What does the Constitution mean by “a well regulated militia”?

This is a question that has been argued for generations, and the fate of one of Americans’ sacred rights could hinge on how it is ultimately understood.

In recent years, progressives have become quite taken with the argument that the opening phrase of the Second Amendment, “A well regulated militia being necessary to the security of a free state…” ought to be taken to mean that the right to bear arms is bound up directly with, and subject to, the militia. In other words, ordinary citizens are not the ones who are supposed to have the right to bear arms, but only members of the militia. Many progressives preen over this particular line of reasoning, delighted they have hoisted constitutional originalists on their own petard, so to speak.

Yet that argument is vacuous to the point of absurdity, and crumbles at the slightest scrutiny. Indeed, a militia, by definition, must have arms with which to perform its duty. So why would the framers of the Constitution feel it necessary to assert that defenses are important and that the militia should be armed? Clearly, that is not what they were talking about.

Furthermore, the Second Amendment is more clearly written than these progressives and statists want us to believe. The full text of the Second Amendment is simply, “A well regulated militia being necessary to the security of a free state, the right of the people to keep and bear arms shall not be infringed.” Understanding the full text reveals that the much-ballyhooed “Well regulated militia” is simply the subject of a prefatory phrase to the actual right the Second Amendment is institutionalizing.

It’s simple grammar.

But if high school grammar is too difficult for our progressive opponents, we can look to the rest of the amendment, which speaks of the “right of the people” to keep and bear arms. “The People” are mentioned many times in the Constitution, and always has the same meaning: the everybody in the United States. Antonin Scalia made this point beautifully in one of his finest opinions.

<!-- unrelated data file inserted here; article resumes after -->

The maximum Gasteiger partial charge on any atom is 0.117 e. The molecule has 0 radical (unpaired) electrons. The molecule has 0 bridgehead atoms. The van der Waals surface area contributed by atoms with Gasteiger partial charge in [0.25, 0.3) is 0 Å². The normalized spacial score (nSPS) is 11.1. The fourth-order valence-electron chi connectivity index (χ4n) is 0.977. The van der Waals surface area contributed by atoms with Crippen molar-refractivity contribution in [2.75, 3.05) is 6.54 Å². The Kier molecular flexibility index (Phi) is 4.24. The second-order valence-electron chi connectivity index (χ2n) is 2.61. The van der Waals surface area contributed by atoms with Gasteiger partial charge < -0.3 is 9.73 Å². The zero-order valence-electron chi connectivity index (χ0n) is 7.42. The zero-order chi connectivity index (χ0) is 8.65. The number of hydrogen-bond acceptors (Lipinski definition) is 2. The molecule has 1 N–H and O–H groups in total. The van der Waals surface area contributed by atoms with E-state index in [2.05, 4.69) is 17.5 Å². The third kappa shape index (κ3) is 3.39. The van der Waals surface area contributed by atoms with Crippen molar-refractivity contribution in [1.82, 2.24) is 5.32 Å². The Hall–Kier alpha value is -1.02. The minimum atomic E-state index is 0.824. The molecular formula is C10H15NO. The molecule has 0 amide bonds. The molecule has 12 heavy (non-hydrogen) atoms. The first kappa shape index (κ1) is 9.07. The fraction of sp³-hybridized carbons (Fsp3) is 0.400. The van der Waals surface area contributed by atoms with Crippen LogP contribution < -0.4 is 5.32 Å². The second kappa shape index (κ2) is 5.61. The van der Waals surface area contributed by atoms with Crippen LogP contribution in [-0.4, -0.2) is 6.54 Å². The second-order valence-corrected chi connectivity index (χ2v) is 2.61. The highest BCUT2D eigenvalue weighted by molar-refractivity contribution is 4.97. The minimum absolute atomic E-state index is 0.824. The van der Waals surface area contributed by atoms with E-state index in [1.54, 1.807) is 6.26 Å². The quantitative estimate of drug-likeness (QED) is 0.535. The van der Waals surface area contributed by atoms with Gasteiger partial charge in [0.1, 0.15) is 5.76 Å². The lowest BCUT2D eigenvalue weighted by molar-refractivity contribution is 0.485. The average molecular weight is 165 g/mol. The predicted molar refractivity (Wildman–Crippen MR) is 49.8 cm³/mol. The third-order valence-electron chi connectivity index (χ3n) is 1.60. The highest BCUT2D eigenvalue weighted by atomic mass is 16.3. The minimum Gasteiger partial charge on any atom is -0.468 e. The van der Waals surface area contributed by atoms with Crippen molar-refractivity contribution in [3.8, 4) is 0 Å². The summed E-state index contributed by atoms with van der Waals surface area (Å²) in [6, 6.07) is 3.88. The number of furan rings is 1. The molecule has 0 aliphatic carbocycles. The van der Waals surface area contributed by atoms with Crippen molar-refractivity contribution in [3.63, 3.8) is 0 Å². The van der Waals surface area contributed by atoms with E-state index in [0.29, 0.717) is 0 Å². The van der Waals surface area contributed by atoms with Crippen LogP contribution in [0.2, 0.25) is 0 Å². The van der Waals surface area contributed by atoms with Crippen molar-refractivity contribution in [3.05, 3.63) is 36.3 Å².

“Nowhere else in the Constitution does a ‘right’ attributed to ‘the people’ refer to anything other than an individual right. What is more, in all six other provisions of the Constitution that mention ‘the people,’ the term unambiguously refers to all members of the political community, not an unspecified subset.”

The simple fact is that the right to bear arms is clearly and concisely protected in the Constitution. Perhaps if the framers had known the study of grammar and language would have fallen so embarrassingly, they might have written it in an even clearer form. Yet their intention could not have been clearer. Across the political spectrum, virtually all of the founding fathers, from Thomas Jefferson to Alexander Hamilton, the founder most in favor of big government and a standing army, there was no disagreement over the reality of this right.

In fact, they understood the militia as a body including every able-bodied man.  In an influential tract known as Letter from a Federal Farmer 18, likely author Richard Henry Lee laid out the dominant understanding of “the militia.”

“[W]hereas, to preserve liberty, it is essential that the whole body of the people always possess arms, and be taught alike, especially when young, how to use them; nor does it follow from this, that all promiscuously must go into actual service on every occasion. The mind that aims at a select militia must be influenced by a truly anti-republican principle; and when we see many men disposed to practice upon it, whenever they can prevail, no wonder true republicans are for carefully guarding against it.”

Today we face growing challenges to our rights and freedoms. As power is absorbed by a federal government heedless of the founding document that gives it life and legitimacy, Americans who still believe in the spirit and words of the Constitution must be ever-ready to stand in defense of their freedoms. For if we fail to defend our rights, they will not long survive.

John Engle

The 10th Amendment

“The powers not delegated to the United States by the Constitution, nor prohibited by it to the States, are reserved to the States respectively, or to the people.”



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